`Among the most useful would be: accuracy of prediction, particularly of quantitative prediction; the balance between esoteric and everyday subject matter; and the number of different problems solved. Less useful for this purpose, though also important determinants of scientific life, would be such values as simplicity, scope, and compatibility with other specialties… A scientific theory is usually felt to be better than its predecessors not only in the sense that it is a better instrument for discovering and solving puzzles but also because it is somehow a better representation of what nature is really like.’ (Kuhn & Hacking 2012, p. 205)
In 1984 Austrian-born philosopher and sociologist of science Paul Feyerabend published Against Method in which, rejecting both Popper and Kuhn, he advanced an anarchistic view of science:
`The idea that science can and should, be run according to fixed and universal rules, is both unrealistic and pernicious… Naïve falsificationism takes it for granted that the laws of nature are manifest and not hidden beneath disturbances of considerable magnitude. Empiricism takes it for granted that sense experience is a better mirror for the world than pure thought. Praise of argument takes it for granted that the artifices of Reason give better results than the unchecked play of our emotions. Such assumptions may be perfectly plausible and even true. Still, one should occasionally put them to a test… Case studies such as those reported in the preceding chapters show that such tests occur all the time, and that they speak against the universal validity of any rule. All methodologies have their limitations and the only “rule” that survives is “anything goes”.’ (Feyerabend 1984, pp. 295-6)
In 2000, Australian metascientist Alan Chalmers published What Is This Thing Called Science? in which he summarizes and compares the findings of various prior metascientists including Kuhn, Popper, Lakatos, Feyerabend and others, stating:
`Three components of the stand on the facts assumed to be the basis of science in the common view can be distinguished. They are: (a) Facts are directly given to careful, unprejudiced observers via the senses. (b) Facts are prior to and independent of theory (c) Facts constitute a firm and reliable foundation for scientific knowledge.’ (Chalmers 2000, pp. 3-4)
Chalmers also adeptly summarizes Kuhn as follows:
`Kuhn’s picture of the way a science progresses can be summarized by the following open-ended scheme:
pre-science – normal science – crisis – revolution – new normal science – new crisis
The disorganized and diverse activity that precedes the formation of a science eventually becomes structured and directed when a single paradigm becomes adhered to by a scientific community. A paradigm is made up of the general theoretical assumptions and laws and the techniques for their application that the members of a particular scientific community adopt… A mature science is governed by a single paradigm. The paradigm sets the standards for legitimate work within the science it governs.’ (Chalmers 2000, p. 108)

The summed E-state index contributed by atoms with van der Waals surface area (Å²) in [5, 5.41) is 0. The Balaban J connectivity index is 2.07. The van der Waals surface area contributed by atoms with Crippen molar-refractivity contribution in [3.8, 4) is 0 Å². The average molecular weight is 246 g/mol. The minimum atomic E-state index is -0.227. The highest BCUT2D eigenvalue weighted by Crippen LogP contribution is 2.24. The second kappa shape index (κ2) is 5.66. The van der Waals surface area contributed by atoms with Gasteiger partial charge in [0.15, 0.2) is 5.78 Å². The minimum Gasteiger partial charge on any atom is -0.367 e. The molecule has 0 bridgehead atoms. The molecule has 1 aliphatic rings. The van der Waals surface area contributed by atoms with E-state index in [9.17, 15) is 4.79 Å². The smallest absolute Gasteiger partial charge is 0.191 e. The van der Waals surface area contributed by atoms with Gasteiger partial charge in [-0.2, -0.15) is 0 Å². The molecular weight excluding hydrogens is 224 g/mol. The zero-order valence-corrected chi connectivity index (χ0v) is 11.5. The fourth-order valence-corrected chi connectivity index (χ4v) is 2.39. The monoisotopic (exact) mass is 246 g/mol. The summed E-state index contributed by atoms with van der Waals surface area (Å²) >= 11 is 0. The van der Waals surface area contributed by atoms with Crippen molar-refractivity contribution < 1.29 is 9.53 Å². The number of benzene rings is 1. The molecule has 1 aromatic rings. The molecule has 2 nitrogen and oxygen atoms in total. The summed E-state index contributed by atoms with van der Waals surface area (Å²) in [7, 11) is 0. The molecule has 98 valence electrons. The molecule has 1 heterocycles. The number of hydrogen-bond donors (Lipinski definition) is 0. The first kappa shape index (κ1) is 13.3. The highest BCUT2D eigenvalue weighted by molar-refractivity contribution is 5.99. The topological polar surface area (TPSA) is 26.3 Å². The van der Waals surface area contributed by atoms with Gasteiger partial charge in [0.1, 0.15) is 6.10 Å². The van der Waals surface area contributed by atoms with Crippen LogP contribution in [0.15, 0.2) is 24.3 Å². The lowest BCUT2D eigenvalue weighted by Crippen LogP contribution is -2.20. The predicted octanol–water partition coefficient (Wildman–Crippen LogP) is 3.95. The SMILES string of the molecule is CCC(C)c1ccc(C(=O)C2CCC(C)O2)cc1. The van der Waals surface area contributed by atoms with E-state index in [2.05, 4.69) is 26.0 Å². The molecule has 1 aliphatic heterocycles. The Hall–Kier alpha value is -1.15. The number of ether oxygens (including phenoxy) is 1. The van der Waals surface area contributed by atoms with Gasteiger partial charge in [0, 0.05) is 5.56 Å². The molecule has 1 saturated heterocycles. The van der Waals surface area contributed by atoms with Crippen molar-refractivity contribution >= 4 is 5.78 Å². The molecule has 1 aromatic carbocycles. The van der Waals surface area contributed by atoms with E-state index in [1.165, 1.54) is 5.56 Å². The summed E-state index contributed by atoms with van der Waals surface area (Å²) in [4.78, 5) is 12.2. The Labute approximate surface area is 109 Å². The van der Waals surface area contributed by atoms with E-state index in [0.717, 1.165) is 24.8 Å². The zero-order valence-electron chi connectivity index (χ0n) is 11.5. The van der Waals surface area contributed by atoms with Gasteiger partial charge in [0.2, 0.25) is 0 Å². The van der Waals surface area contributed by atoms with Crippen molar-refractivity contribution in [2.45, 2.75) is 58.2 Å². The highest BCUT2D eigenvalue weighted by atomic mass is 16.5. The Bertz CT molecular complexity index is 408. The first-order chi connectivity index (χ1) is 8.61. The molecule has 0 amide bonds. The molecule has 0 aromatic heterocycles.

In What Is This Thing Called Science? (2000) Chalmers states:
`Early work in a research program is portrayed as taking place without heed or in spite of apparent falsifications by evidence. A research program must be given a chance to realize its full potential…
When a program has been developed to the stage where it is appropriate to subject it to experimental tests, it is confirmations rather than falsifications that are of paramount significance, according to Lakatos.
The worth of a research program is indicated by the extent to which it leads to novel predictions that are confirmed. (Chalmers 2000, p. 135 – emphasis mine)
On paradigm shifts, Kuhn in The Structure of Scientific Revolutions (2012) notes on three separate occasions that all new paradigms are initially resisted:
(1) `For the far smaller professional group affected by them, Maxwell’s equations were as revolutionary as Einstein’s, and they were resisted accordingly.’ (Kuhn & Hacking 2012, p. 7)
(2) `Max Planck, surveying his own career in his Scientific Autobiography sadly remarked that “a new scientific truth does not triumph by convincing its opponents and making them see the light, but rather because its opponents eventually die, and a new generation grows up that is familiar with it.”’ (Kuhn & Hacking 2012, p. 150)
(3) `Gradually the number of experiments, instruments, articles and books based upon the paradigm will multiply. Still more men, convinced of the new view’s fruitfulness, will adopt the new mode of practising normal science, until at last only a few elderly hold-outs remain.’ (Kuhn & Hacking 2012, p. 158)
The situation with StoryAlity Theory is doubly difficult, as not only is it a new scientific paradigm, it is consilient (see: EO Wilson, Consilience, 1998), and – many in the Arts are fiercely resistant to the idea of using Science in the Arts.
They really need to read Creativity (1996) by Mihaly Csikszentmihalyi, Great Flicks (2011) by DK Simonton, and Consilience (1998) by EO Wilson. Until they do that – they won’t understand why using Science in the Arts is so important. (i.e. It actually uses facts and scientific results, not merely opinions.)
It should be noted: the only reason a film goes so viral it enters the Top 20 RoI is – the Film Story:
Thanks for reading!
And – again, for the scientific prediction, in January 2014 (and – let’s see how Bayes’ Theorem applies) – watch this space, at The-Numbers.com, in January 2014: i.e.: click the link, for: The Current Top 20 RoI Films.
Comments, always welcome.
High-RoI Story/Screenplay/Movie and Transmedia Researcher
The above is (mostly) an adapted excerpt, from my doctoral thesis: “Communication, Creativity and Consilience in Cinema”. It is presented here for the benefit of fellow screenwriting, filmmaking and creativity researchers. For more, see https://aftrs.academia.edu/JTVelikovsky
JT Velikovsky is also a produced feature film screenwriter and million-selling transmedia writer-director-producer. He has been a professional story analyst for major film studios, film funding organizations, and for the national writer’s guild. For more see: http://on-writering.blogspot.com/
* Data courtesy of Nash Information Services, LLC (www.the-numbers.com). See: http://www.the-numbers.com/movies/records/budgets.php (Most Profitable Movies, Based on Return on Investment)
 Popper states: `I have changed my mind about the testability and logical status of the theory of natural selection; and I am glad to have an opportunity to make a recantation. My recantation may, I hope, contribute a little to the understanding of the status of natural selection.’ (Popper 1978)